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Slater’s rules are a way to estimate the effective nuclear charge experienced by an electron. In this approach, the “shielding constant,” S , is calculated. The effective nuclear charge is then the difference between S and the atomic number, Z . (Note that the results in Table 7.2 and Figure 7.2 were calculated in a slightly different way.) Z * = Z ‒ S The shielding constant, S , is calculated using the following rules: (1) The electrons of an atom are grouped as follows: (1 s ) (2 s , 2 p ) (3 s , 3 p ) (3 d ) (4 s , 4 p ) (4 d ), and so on. (2) Electrons in higher groups (to the right) do not shield those in the lower groups. (3) For ns and np valence electrons a) Electrons in the same ns, np group contribute 0.35 (for 1 s 0.30 works better). b) Electrons in n ‒ 1 groups contribute 0.85. c) Electrons in n ‒ 2 groups (and lower) contribute 1.00. (4) For nd and nf electrons, electrons in the same nd or nf group contribute 0.35, and those in groups to the left contribute 1.00. As an example, let us calculate Z* for the outermost electron of oxygen: S = (2 × 0.85) + (5 × 0.35) = 3.45 Z * = 8 ‒ 3.45 = 4.55 Here is a calculation for a d electron in Ni: Z * = 28 ‒ [18 × 1.00] ‒ [7 × 0.35] = 7.55 and for an s electron in Ni: Z * = 28 ‒ [10 × 1.00] ‒ [16 × 0.85] ‒ [1 × 0.35] = 4.05 (Here 3 s , 3 p , and 3 d electrons are in the ( n ‒ 1) groups.) a) Calculate Z * for F and Ne. Relate the Z * values for O, F, and Ne to their relative atomic radii and ionization energies. b) Calculate Z * for one of the 3 d electrons of Mn, and compare this with Z * for one of the 4 s electrons of the element. Do the Z * values give us some insight into the ionization of Mn to give the cation?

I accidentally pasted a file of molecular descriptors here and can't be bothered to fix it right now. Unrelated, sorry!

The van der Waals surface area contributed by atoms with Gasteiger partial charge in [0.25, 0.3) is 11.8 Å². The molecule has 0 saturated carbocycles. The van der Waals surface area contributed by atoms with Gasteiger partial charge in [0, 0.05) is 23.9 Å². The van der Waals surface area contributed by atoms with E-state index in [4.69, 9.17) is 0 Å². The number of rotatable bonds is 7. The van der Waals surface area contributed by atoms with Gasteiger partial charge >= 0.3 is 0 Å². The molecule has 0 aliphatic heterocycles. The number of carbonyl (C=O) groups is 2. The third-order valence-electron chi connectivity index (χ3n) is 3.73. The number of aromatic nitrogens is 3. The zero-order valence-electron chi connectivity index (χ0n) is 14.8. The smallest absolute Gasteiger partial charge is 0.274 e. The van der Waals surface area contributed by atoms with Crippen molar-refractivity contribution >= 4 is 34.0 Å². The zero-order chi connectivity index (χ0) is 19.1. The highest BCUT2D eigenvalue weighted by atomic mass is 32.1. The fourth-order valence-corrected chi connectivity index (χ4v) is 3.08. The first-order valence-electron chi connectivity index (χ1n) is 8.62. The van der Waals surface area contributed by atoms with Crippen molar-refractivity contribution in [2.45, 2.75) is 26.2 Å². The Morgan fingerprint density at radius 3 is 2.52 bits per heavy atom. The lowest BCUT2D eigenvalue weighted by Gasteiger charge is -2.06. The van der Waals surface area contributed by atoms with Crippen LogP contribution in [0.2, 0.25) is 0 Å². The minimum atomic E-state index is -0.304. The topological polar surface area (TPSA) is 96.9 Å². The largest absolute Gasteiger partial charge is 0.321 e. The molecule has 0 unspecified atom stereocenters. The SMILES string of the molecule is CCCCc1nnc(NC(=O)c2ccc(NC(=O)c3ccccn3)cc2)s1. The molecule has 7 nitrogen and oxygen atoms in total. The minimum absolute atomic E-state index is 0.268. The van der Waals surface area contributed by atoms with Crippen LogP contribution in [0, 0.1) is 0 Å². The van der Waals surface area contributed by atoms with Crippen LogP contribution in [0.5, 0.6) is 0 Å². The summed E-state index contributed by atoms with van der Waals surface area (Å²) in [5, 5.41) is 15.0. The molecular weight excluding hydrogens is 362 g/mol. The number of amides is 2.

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Abel Cruz
Abel CruzLv7
9 Dec 2020

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